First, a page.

|Cornerback Devin McCourty celebrates his fourth-quarter interception. (Matthew J. Lee/Globe Staff)|
Interception highlights Devin McCourty’s erratic day
FOXBOROUGH - Unlike defensive linemen or even linebackers, a defensive back is subject to scrutiny in every game based on two statistics: How many catches did he allow, and how many yards did the receptions go for?
Based on that, one might conclude that Patriots cornerback Devin McCourty had a rough go of it yesterday, since his primary responsibility, Dolphins wideout Brandon Marshall, had seven receptions for 156 yards and a touchdown.
But McCourty came up with one of the biggest plays in the Patriots’ 27-24 win, which clinched a first-round bye in the playoffs. With the game tied at 17 early in the fourth quarter, McCourty made his first interception of the season, taking in Matt Moore’s underthrown deep ball at the New England 2-yard line. The ensuing drive led to a Stephen Gostkowski field goal, which put the Patriots ahead to stay.
Flagged once for pass interference, and flogged repeatedly by Marshall on big gains, McCourty partly made up for those miscues with his timely turnover. Quite an up-and-down day for the second-year corner from Rutgers, who had seven interceptions last year in a Pro Bowl rookie season.
“You know they throw to [Marshall] a lot, so he’s going to get the chance to make some plays,’’ McCourty said. “But you know the ball’s coming at you a lot, so you’ll have a chance to make plays. At times I did that, at times I didn’t.’’
The interception, he said, “was a big play, it got our defense off the field, and our offense was able to move the ball right down the field.’’
McCourty’s pick extended quite a turnaround for the Patriots, who fell behind by 17 points at halftime, with just five first-half first downs. But the second-half comeback helped the home crowd finally match the mood of the holiday music piped into Gillette Stadium. The Patriots scored 17 quick points on a quarter-opening field goal, and touchdowns that followed a fumble recovery and a short Dolphins punt.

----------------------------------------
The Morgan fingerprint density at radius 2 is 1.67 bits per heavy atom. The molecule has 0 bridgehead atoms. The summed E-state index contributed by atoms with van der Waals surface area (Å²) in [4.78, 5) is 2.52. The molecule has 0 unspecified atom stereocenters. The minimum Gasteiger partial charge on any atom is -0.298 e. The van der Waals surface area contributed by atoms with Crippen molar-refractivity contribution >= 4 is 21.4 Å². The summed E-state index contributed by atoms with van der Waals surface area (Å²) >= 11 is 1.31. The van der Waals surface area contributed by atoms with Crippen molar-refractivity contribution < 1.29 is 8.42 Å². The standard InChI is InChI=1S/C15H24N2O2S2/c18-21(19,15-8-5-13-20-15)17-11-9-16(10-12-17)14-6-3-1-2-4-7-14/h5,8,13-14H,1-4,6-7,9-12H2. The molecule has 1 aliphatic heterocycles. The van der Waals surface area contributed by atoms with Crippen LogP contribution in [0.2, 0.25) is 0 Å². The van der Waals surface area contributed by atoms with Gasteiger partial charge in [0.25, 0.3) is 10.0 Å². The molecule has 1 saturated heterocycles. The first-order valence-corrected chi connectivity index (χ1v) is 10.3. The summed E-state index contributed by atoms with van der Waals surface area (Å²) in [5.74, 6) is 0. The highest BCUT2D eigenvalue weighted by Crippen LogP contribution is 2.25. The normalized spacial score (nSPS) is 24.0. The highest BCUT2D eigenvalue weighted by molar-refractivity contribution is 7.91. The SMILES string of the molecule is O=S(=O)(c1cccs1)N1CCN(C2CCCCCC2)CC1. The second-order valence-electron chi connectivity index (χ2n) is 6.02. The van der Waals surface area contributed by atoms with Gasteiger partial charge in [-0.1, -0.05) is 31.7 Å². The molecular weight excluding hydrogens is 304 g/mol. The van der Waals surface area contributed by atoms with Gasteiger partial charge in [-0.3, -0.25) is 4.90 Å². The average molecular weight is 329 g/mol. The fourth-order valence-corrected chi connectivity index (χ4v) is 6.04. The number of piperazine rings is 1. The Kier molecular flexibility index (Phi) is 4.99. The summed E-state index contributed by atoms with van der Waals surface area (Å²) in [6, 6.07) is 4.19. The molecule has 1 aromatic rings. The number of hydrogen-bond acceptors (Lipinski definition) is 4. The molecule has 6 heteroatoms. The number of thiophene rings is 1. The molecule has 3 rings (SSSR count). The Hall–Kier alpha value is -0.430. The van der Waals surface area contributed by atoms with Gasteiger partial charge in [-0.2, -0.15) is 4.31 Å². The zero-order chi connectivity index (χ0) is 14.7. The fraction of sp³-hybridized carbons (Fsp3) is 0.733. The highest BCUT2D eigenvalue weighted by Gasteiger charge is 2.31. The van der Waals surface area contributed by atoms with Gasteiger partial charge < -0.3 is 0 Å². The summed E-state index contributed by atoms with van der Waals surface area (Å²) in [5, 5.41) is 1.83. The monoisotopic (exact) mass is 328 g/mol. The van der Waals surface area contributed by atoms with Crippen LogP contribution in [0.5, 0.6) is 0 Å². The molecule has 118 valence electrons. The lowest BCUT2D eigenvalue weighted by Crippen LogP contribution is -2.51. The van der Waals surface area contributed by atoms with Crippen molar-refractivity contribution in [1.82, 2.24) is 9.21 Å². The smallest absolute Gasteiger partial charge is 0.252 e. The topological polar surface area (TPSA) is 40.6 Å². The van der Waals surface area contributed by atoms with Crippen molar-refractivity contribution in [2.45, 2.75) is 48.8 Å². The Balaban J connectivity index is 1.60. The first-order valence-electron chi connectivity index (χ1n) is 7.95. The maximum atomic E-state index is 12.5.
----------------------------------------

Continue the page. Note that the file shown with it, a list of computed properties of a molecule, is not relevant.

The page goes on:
Miami didn’t run a single third-quarter play in Patriots territory. McCourty’s interception, in fact, came on the first play run by Miami in the second half on New England’s side of the field. Going up against Brian Hartline this time, McCourty actually saw the Dolphins receiver run past him - a common theme yesterday - but Moore’s pass was well short, giving McCourty enough time to turn around, find the ball, and make the play.
“It was hanging in the air,’’ said McCourty. “I thought I jumped too early at first, but happy I was able to come down with the big play. It felt pretty good. I finally got a chance to get one. It was a big play and helped the team out big-time.’’
Marshall is Miami’s go-to receiver, so McCourty - facing him for the third time - had his work cut out. He was beaten deep on the first play of the second quarter (a 47-yard catch by Marshall), and was called for pass interference on the next drive against Hartline, giving the Dolphins an automatic first down on a third-and-12 play.
“That’s life playing corner,’’ McCourty said. “You make a play, then they come right back and they make a play. With the receivers in this league, they’re able to make some plays, so it’s back and forth every week.
“Today wasn’t the first day I got beat in my career, and it won’t be the last. You’ve just got to keep playing.’’
Marshall had five of his seven catches and 102 yards by halftime, when the Dolphins were seemingly in control.
“He’s a great threat,’’ said Kyle Arrington, who also drew the coverage against Marshall at times. “I mean, he’s 6-5, big guy, strong guy, rangy, so you know you can put the ball anywhere in the vicinity and he has a lot of reach to go get it. It’s all about having short memory and mental toughness.’’
McCourty showed those traits, coming back in the second half with his interception and another pass breakup on the Dolphins’ final drive. Of course, Marshall raced past him on the next play for 41 yards, one final dip in a topsy-turvy day.
“Inconsistent,’’ McCourty said, when asked what kind of grade he’d give himself. “Definitely inconsistent.’’